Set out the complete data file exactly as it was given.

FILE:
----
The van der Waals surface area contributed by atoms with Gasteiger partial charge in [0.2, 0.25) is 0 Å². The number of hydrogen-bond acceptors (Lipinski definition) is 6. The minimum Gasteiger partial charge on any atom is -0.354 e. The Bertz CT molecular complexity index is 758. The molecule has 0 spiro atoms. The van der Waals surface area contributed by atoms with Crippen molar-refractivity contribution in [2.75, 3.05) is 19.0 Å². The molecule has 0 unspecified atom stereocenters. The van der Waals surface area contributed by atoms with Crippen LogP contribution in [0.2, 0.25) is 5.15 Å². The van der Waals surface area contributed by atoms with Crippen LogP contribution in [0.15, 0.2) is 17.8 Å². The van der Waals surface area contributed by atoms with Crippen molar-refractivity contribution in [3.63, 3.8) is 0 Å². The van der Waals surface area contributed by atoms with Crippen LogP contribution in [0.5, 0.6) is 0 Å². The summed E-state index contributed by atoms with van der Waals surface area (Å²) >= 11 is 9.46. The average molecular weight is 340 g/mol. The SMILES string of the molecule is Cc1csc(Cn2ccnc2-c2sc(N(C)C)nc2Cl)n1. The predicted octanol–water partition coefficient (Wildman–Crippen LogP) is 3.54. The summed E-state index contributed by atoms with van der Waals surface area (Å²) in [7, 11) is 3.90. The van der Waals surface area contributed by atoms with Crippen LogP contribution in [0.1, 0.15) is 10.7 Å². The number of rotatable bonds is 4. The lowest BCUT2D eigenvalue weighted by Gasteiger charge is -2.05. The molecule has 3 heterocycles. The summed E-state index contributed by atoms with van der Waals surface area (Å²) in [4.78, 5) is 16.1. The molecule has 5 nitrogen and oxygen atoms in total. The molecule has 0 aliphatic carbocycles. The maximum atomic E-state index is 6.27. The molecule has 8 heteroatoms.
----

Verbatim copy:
The van der Waals surface area contributed by atoms with Gasteiger partial charge in [0.2, 0.25) is 0 Å². The number of hydrogen-bond acceptors (Lipinski definition) is 6. The minimum Gasteiger partial charge on any atom is -0.354 e. The Bertz CT molecular complexity index is 758. The molecule has 0 spiro atoms. The van der Waals surface area contributed by atoms with Crippen molar-refractivity contribution in [2.75, 3.05) is 19.0 Å². The molecule has 0 unspecified atom stereocenters. The van der Waals surface area contributed by atoms with Crippen LogP contribution in [0.2, 0.25) is 5.15 Å². The van der Waals surface area contributed by atoms with Crippen LogP contribution in [0.15, 0.2) is 17.8 Å². The van der Waals surface area contributed by atoms with Crippen molar-refractivity contribution in [3.63, 3.8) is 0 Å². The van der Waals surface area contributed by atoms with Crippen LogP contribution in [0.5, 0.6) is 0 Å². The summed E-state index contributed by atoms with van der Waals surface area (Å²) >= 11 is 9.46. The average molecular weight is 340 g/mol. The SMILES string of the molecule is Cc1csc(Cn2ccnc2-c2sc(N(C)C)nc2Cl)n1. The predicted octanol–water partition coefficient (Wildman–Crippen LogP) is 3.54. The summed E-state index contributed by atoms with van der Waals surface area (Å²) in [7, 11) is 3.90. The van der Waals surface area contributed by atoms with Crippen LogP contribution in [0.1, 0.15) is 10.7 Å². The number of rotatable bonds is 4. The lowest BCUT2D eigenvalue weighted by Gasteiger charge is -2.05. The molecule has 3 heterocycles. The summed E-state index contributed by atoms with van der Waals surface area (Å²) in [4.78, 5) is 16.1. The molecule has 5 nitrogen and oxygen atoms in total. The molecule has 0 aliphatic carbocycles. The maximum atomic E-state index is 6.27. The molecule has 8 heteroatoms.